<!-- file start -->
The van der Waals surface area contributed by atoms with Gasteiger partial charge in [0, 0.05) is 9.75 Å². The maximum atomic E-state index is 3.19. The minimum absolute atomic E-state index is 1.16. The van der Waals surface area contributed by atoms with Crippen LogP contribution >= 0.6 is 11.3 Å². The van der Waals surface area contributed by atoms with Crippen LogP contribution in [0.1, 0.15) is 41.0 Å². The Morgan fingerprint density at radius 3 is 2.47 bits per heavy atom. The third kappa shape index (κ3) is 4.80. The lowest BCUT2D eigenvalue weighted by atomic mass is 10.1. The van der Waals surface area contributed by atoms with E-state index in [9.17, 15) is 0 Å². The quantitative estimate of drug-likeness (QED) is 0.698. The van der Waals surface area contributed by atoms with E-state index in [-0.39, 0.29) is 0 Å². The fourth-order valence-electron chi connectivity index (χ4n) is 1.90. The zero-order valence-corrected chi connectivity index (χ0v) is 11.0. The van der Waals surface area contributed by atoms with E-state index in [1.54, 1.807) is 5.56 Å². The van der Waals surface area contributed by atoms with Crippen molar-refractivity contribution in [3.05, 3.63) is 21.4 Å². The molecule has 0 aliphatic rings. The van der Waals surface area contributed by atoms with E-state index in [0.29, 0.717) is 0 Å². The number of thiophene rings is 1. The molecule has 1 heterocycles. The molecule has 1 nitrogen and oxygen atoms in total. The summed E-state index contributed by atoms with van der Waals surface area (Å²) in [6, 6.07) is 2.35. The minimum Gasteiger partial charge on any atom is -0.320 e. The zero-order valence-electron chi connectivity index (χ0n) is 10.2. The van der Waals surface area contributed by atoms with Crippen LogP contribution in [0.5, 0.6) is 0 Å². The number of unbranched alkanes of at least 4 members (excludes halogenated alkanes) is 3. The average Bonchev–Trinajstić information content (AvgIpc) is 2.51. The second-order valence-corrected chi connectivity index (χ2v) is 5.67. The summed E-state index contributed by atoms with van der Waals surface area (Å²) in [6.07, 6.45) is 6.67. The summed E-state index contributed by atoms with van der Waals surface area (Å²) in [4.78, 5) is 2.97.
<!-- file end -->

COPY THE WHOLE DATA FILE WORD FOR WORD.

The van der Waals surface area contributed by atoms with Gasteiger partial charge in [0, 0.05) is 9.75 Å². The maximum atomic E-state index is 3.19. The minimum absolute atomic E-state index is 1.16. The van der Waals surface area contributed by atoms with Crippen LogP contribution >= 0.6 is 11.3 Å². The van der Waals surface area contributed by atoms with Crippen LogP contribution in [0.1, 0.15) is 41.0 Å². The Morgan fingerprint density at radius 3 is 2.47 bits per heavy atom. The third kappa shape index (κ3) is 4.80. The lowest BCUT2D eigenvalue weighted by atomic mass is 10.1. The van der Waals surface area contributed by atoms with E-state index in [9.17, 15) is 0 Å². The quantitative estimate of drug-likeness (QED) is 0.698. The van der Waals surface area contributed by atoms with E-state index in [-0.39, 0.29) is 0 Å². The fourth-order valence-electron chi connectivity index (χ4n) is 1.90. The zero-order valence-corrected chi connectivity index (χ0v) is 11.0. The van der Waals surface area contributed by atoms with E-state index in [1.54, 1.807) is 5.56 Å². The van der Waals surface area contributed by atoms with Crippen molar-refractivity contribution in [3.05, 3.63) is 21.4 Å². The molecule has 0 aliphatic rings. The van der Waals surface area contributed by atoms with E-state index in [0.29, 0.717) is 0 Å². The number of thiophene rings is 1. The molecule has 1 heterocycles. The molecule has 1 nitrogen and oxygen atoms in total. The summed E-state index contributed by atoms with van der Waals surface area (Å²) in [6, 6.07) is 2.35. The minimum Gasteiger partial charge on any atom is -0.320 e. The zero-order valence-electron chi connectivity index (χ0n) is 10.2. The van der Waals surface area contributed by atoms with Crippen LogP contribution in [0.5, 0.6) is 0 Å². The number of unbranched alkanes of at least 4 members (excludes halogenated alkanes) is 3. The average Bonchev–Trinajstić information content (AvgIpc) is 2.51. The second-order valence-corrected chi connectivity index (χ2v) is 5.67. The summed E-state index contributed by atoms with van der Waals surface area (Å²) in [6.07, 6.45) is 6.67. The summed E-state index contributed by atoms with van der Waals surface area (Å²) in [4.78, 5) is 2.97.